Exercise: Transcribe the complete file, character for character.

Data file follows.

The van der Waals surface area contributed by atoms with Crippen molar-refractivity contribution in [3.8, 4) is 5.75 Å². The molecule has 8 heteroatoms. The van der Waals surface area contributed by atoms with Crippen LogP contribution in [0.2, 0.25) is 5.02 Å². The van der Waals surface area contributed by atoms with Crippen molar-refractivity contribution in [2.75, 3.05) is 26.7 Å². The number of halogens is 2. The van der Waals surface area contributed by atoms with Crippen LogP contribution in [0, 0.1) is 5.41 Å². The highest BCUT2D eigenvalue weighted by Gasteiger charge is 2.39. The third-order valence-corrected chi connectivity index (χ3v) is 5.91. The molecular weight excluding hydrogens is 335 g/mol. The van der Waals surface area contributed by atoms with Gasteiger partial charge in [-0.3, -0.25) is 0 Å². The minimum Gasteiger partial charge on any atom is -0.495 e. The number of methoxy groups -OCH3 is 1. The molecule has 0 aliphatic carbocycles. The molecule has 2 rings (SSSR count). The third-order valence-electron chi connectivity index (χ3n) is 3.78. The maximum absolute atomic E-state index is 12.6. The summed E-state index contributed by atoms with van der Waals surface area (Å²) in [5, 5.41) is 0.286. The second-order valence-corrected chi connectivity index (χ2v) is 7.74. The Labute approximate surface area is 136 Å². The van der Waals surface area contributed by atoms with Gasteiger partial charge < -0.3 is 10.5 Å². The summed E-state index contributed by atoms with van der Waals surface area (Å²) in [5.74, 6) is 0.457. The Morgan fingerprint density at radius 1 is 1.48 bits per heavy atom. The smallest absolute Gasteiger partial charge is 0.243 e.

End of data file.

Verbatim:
The van der Waals surface area contributed by atoms with Crippen molar-refractivity contribution in [3.8, 4) is 5.75 Å². The molecule has 8 heteroatoms. The van der Waals surface area contributed by atoms with Crippen LogP contribution in [0.2, 0.25) is 5.02 Å². The van der Waals surface area contributed by atoms with Crippen molar-refractivity contribution in [2.75, 3.05) is 26.7 Å². The number of halogens is 2. The van der Waals surface area contributed by atoms with Crippen LogP contribution in [0, 0.1) is 5.41 Å². The highest BCUT2D eigenvalue weighted by Gasteiger charge is 2.39. The third-order valence-corrected chi connectivity index (χ3v) is 5.91. The molecular weight excluding hydrogens is 335 g/mol. The van der Waals surface area contributed by atoms with Gasteiger partial charge in [-0.3, -0.25) is 0 Å². The minimum Gasteiger partial charge on any atom is -0.495 e. The number of methoxy groups -OCH3 is 1. The molecule has 0 aliphatic carbocycles. The molecule has 2 rings (SSSR count). The third-order valence-electron chi connectivity index (χ3n) is 3.78. The maximum absolute atomic E-state index is 12.6. The summed E-state index contributed by atoms with van der Waals surface area (Å²) in [5, 5.41) is 0.286. The second-order valence-corrected chi connectivity index (χ2v) is 7.74. The Labute approximate surface area is 136 Å². The van der Waals surface area contributed by atoms with Gasteiger partial charge < -0.3 is 10.5 Å². The summed E-state index contributed by atoms with van der Waals surface area (Å²) in [5.74, 6) is 0.457. The Morgan fingerprint density at radius 1 is 1.48 bits per heavy atom. The smallest absolute Gasteiger partial charge is 0.243 e.